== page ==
And retargeting is, Oh, this person is interested in this thing. I’m going to send them something that is probably of interest to them because they Googled it. And the same with Facebook. Facebook I think is more advanced, but people argue with me about that. Facebook, you go and click on an ad and you may look at something, a product you’re interested in, but you don’t buy it day one. You go to sleep, wake up the next day. Holy crap. That same thing is at the top of your newsfeed. That company’s retargeting you because you already went to their page. Now they have a pixel or a tracking device on you and so they’re presenting you with their offer.
Dee Braun: Awesome. Okay. Got a few more – buyers versus prospects? Buyers have purchased from you. Prospects have not.
Robby Amaro: Yes. Prospects have not purchased from me. Buyers have, and I think buyers have purchased from other people too because an affiliate, if you get dedicated emails or something like that, some people got to have a mix of leads or prospects and buyers. Some people just have buyers. I guess I would consider that warm [traffic]. Cold would be to me where you have no prior knowledge of that product or service and you make that person a customer. I think that’s cold traffic.
Dee Braun: Awesome. All right. Second tier. You want me to take this one – second tier?
Robby Amaro: Yes. I don’t know this one.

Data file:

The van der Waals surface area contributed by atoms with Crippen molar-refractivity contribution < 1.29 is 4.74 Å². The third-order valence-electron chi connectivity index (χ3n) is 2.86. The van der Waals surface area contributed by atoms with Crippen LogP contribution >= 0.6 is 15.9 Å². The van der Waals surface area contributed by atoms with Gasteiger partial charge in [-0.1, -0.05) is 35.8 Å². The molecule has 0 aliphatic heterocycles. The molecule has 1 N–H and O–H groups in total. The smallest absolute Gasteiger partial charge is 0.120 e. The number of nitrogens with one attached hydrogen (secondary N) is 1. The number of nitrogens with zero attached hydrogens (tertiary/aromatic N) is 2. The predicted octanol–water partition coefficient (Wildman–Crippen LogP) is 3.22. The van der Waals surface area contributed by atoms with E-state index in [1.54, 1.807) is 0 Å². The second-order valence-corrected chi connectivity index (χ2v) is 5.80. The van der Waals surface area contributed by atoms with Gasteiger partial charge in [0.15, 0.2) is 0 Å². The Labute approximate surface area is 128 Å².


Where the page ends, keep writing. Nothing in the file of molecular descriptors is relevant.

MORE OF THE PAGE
Dee Braun: Okay. Second tier. So, how we talked about commission a few minutes ago where a partner or an affiliate, which that’s an interchangeable term by the way, is paid a certain amount of money for a lead or a sale or whatever the end result desired is. Second tier means I call up Robby or I email Robby and say, Robby, I want to introduce you to Kait because I really think Kait can send you a ton of traffic. So Kait sends him a ton of traffic. He makes a buttload of money. Robby pays me 5% of what Kait sent because I made the introduction. So it is kind of a bonus or an override for introductions you make and getting them signed up to promote offers.
Robby Amaro: It’s important to call out that not everybody likes that strategy.
Dee Braun: I know, but they still need to know what it is. There are people who do it. There are people who do not. There are people who will not make introductions unless they get a second tier. There are people who will not take the second tier if you offer it. So it just runs the whole gamut of it. And neither none of those are right or wrong. they’re just different. So demographic, that’s a big one in our space. What is a demographic?
Robby Amaro: Good question. I think a demographic is an estimated audience. Yeah. An estimated audience because a lot of times people will ask you what’s your target demographic? And I’m like, okay, well they’re 65 year old, 65 plus female this, or 25 to 35 year old male this or that. It’s almost an avatar, but an avatar is like a blend of a big chunk of an audience that will resonate with something you’re offering.